Monday, 5 December: Laura Schmidt, archivist for the Wade Center at Wheaton College, examines why fantasy stories grip some readers with fierce intensity and wholly fail to move others.
Tuesday, 6 December: Travis Buchanan, PhD candidate at St Andrews’ Institute for Theology, Imagination and the Arts and previous guest contributor to Transpositions, will explore the relationship between J.R.R. Tolkien’s essay ‘On Fairy-Stories’ and the Gospel.
Wednesday, 7 December: Anna Blanch, St Andrews ITIA PhD candidate and regular Transpositions contributor, will consider children’s author E. Nesbit in the role of Fantasy God-Mother.
Thursday, 8 December: Katherine Cooper, PhD candidate in the School of English at the University of St Andrews, will engage with community and emotional intimacy in Neil Gaiman’s graphic novel Whatever Happened to the Caped Crusader?.
Friday, 9 December: Laura Schmidt, Wade Center archivist, returns to explore how fantasy literature works its magic on engaged readers, through the writings of Wade Center authors such as C.S. Lewis, J.R.R. Tolkien and George MacDonald.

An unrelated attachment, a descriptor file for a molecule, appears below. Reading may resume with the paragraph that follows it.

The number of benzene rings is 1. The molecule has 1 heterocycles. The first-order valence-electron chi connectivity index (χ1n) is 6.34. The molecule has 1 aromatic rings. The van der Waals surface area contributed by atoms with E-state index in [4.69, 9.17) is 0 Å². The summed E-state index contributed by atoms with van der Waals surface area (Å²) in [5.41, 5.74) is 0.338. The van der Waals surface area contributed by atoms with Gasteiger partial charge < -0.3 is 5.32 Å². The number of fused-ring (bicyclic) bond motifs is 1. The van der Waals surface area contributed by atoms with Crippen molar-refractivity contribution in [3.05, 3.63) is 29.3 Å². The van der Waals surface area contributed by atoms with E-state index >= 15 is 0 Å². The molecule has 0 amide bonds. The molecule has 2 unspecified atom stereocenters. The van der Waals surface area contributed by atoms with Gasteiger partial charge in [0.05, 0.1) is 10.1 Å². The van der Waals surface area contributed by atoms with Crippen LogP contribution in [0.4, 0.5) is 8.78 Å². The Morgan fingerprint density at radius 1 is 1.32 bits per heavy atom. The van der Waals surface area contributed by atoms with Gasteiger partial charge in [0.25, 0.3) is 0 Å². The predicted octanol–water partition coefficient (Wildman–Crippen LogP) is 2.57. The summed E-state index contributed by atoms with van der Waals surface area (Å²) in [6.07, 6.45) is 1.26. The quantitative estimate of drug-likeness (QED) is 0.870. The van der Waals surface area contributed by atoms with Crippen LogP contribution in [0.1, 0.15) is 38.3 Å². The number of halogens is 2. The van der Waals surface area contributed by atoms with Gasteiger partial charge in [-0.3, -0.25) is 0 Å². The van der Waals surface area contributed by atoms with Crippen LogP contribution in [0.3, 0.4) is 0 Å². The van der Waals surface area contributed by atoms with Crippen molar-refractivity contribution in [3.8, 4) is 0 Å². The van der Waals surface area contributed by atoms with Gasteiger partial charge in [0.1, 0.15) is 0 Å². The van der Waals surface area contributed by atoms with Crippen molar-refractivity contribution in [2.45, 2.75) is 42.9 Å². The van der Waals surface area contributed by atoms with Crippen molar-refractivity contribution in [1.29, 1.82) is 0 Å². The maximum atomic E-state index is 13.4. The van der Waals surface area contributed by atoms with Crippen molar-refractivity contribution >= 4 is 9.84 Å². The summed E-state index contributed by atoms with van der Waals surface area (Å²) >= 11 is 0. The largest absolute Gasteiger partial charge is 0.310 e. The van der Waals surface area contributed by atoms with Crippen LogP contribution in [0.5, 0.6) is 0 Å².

Fantasy literature has long been a vital part of my imaginative life, and I re-read The Lord of the Rings every few years for my spiritual health. Last night’s bedtime reading was the crowning of Aragorn as King Elessar in The Return of the King.
Since I first read about Aragorn and the embattled kingdom of Gondor at age 13, Aragorn’s coronation has been inseparable in my mind from the image of Christ the King. Coming from the anti-monarchical U.S.A., as I do, Tolkien’s story taught me how it felt to yearn for a long-awaited king and rejoice in his coming. Therefore, it felt right to be reminded, through this deeply Catholic work of fantasy, of the glorious coronation of the mighty King whose coming we await with hope and expectation during this season of Advent. It felt right to be reminded, also, that this King’s first arrival is hidden, humble, and brings healing, just as Aragorn first entered Minas Tirith under the form of a Ranger from the North to fulfill the ancient saying that ‘the hands of the king are the hands of a healer’.
His first coming was quiet and veiled, a mission of salvation in a time of war. His second coming was in glory and triumph, to usher in a reign of peace and blessing after the defeat of evil. Even so, Christ’s first coming, which we will celebrate at Christmas, was hidden and veiled in the form of a vulnerable baby crying in a cattle trough, come to bring healing and salvation through weakness. His second coming, which the first coming heralds, will be in glory and triumph, with the morning star upon His brow – greater than any Elfstone, and yet the star to which the Elfstone points.
I hope that you will join us in the celebration of fantasy literature and the great gifts many of us have received through these stories.